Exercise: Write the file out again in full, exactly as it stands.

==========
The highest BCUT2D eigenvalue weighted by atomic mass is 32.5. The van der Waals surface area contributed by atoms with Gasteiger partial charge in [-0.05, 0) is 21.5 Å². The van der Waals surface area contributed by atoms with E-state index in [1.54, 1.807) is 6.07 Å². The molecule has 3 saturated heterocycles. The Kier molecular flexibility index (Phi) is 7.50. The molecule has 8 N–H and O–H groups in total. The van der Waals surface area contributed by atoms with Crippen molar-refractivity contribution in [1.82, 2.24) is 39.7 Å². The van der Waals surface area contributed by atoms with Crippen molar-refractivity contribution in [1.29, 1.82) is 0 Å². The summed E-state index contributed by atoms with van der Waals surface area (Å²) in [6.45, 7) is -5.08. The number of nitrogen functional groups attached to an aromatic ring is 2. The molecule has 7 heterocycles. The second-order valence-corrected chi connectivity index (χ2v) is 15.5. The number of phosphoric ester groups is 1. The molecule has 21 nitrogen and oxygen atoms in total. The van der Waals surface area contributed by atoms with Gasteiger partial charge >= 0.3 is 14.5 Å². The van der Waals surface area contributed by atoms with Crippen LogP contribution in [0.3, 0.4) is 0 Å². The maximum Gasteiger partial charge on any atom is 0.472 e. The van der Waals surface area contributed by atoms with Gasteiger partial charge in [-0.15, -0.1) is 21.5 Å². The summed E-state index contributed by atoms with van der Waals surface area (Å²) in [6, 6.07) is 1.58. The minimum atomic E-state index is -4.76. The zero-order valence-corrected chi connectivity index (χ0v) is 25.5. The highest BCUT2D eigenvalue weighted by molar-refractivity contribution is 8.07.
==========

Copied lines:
The highest BCUT2D eigenvalue weighted by atomic mass is 32.5. The van der Waals surface area contributed by atoms with Gasteiger partial charge in [-0.05, 0) is 21.5 Å². The van der Waals surface area contributed by atoms with E-state index in [1.54, 1.807) is 6.07 Å². The molecule has 3 saturated heterocycles. The Kier molecular flexibility index (Phi) is 7.50. The molecule has 8 N–H and O–H groups in total. The van der Waals surface area contributed by atoms with Crippen molar-refractivity contribution in [1.82, 2.24) is 39.7 Å². The van der Waals surface area contributed by atoms with Crippen molar-refractivity contribution in [1.29, 1.82) is 0 Å². The summed E-state index contributed by atoms with van der Waals surface area (Å²) in [6.45, 7) is -5.08. The number of nitrogen functional groups attached to an aromatic ring is 2. The molecule has 7 heterocycles. The second-order valence-corrected chi connectivity index (χ2v) is 15.5. The number of phosphoric ester groups is 1. The molecule has 21 nitrogen and oxygen atoms in total. The van der Waals surface area contributed by atoms with Gasteiger partial charge >= 0.3 is 14.5 Å². The van der Waals surface area contributed by atoms with Crippen LogP contribution in [0.3, 0.4) is 0 Å². The maximum Gasteiger partial charge on any atom is 0.472 e. The van der Waals surface area contributed by atoms with Gasteiger partial charge in [-0.15, -0.1) is 21.5 Å². The summed E-state index contributed by atoms with van der Waals surface area (Å²) in [6, 6.07) is 1.58. The minimum atomic E-state index is -4.76. The zero-order valence-corrected chi connectivity index (χ0v) is 25.5. The highest BCUT2D eigenvalue weighted by molar-refractivity contribution is 8.07.